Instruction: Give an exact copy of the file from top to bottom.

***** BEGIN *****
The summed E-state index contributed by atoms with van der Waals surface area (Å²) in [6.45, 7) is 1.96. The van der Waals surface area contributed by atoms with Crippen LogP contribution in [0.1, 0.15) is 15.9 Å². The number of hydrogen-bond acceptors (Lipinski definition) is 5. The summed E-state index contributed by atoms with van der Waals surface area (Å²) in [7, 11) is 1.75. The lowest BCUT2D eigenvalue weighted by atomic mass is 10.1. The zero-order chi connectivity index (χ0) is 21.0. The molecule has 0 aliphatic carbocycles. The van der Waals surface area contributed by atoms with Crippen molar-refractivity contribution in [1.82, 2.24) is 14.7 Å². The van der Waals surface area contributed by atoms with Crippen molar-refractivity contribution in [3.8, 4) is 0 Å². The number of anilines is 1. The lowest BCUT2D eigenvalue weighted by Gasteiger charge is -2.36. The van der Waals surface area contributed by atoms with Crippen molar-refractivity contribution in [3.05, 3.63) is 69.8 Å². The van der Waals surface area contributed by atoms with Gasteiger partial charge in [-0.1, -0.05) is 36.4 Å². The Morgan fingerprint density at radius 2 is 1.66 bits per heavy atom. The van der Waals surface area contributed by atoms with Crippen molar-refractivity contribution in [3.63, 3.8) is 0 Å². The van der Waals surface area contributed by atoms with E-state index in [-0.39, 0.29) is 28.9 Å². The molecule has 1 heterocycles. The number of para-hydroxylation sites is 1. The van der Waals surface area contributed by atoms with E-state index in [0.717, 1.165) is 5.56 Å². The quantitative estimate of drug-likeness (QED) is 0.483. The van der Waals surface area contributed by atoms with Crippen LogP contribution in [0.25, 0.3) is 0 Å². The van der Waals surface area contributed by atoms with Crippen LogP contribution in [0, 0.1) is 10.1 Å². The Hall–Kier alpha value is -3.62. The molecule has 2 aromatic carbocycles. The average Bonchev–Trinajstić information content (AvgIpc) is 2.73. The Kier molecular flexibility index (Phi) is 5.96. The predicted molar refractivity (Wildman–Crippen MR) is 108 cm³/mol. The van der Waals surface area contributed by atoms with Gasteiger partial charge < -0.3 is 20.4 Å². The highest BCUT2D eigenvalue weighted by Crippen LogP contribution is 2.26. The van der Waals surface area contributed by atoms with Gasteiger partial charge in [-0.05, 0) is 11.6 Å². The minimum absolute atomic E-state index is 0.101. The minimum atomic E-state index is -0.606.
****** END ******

The summed E-state index contributed by atoms with van der Waals surface area (Å²) in [6.45, 7) is 1.96. The van der Waals surface area contributed by atoms with Crippen LogP contribution in [0.1, 0.15) is 15.9 Å². The number of hydrogen-bond acceptors (Lipinski definition) is 5. The summed E-state index contributed by atoms with van der Waals surface area (Å²) in [7, 11) is 1.75. The lowest BCUT2D eigenvalue weighted by atomic mass is 10.1. The zero-order chi connectivity index (χ0) is 21.0. The molecule has 0 aliphatic carbocycles. The van der Waals surface area contributed by atoms with Crippen molar-refractivity contribution in [1.82, 2.24) is 14.7 Å². The van der Waals surface area contributed by atoms with Crippen molar-refractivity contribution in [3.8, 4) is 0 Å². The number of anilines is 1. The lowest BCUT2D eigenvalue weighted by Gasteiger charge is -2.36. The van der Waals surface area contributed by atoms with Crippen molar-refractivity contribution in [3.05, 3.63) is 69.8 Å². The van der Waals surface area contributed by atoms with Gasteiger partial charge in [-0.1, -0.05) is 36.4 Å². The Morgan fingerprint density at radius 2 is 1.66 bits per heavy atom. The van der Waals surface area contributed by atoms with Crippen molar-refractivity contribution in [3.63, 3.8) is 0 Å². The van der Waals surface area contributed by atoms with E-state index in [-0.39, 0.29) is 28.9 Å². The molecule has 1 heterocycles. The number of para-hydroxylation sites is 1. The van der Waals surface area contributed by atoms with E-state index in [0.717, 1.165) is 5.56 Å². The quantitative estimate of drug-likeness (QED) is 0.483. The van der Waals surface area contributed by atoms with Crippen LogP contribution in [0.25, 0.3) is 0 Å². The van der Waals surface area contributed by atoms with Crippen LogP contribution in [0, 0.1) is 10.1 Å². The Hall–Kier alpha value is -3.62. The molecule has 2 aromatic carbocycles. The average Bonchev–Trinajstić information content (AvgIpc) is 2.73. The Kier molecular flexibility index (Phi) is 5.96. The predicted molar refractivity (Wildman–Crippen MR) is 108 cm³/mol. The van der Waals surface area contributed by atoms with Gasteiger partial charge < -0.3 is 20.4 Å². The highest BCUT2D eigenvalue weighted by Crippen LogP contribution is 2.26. The van der Waals surface area contributed by atoms with Gasteiger partial charge in [-0.05, 0) is 11.6 Å². The minimum absolute atomic E-state index is 0.101. The minimum atomic E-state index is -0.606.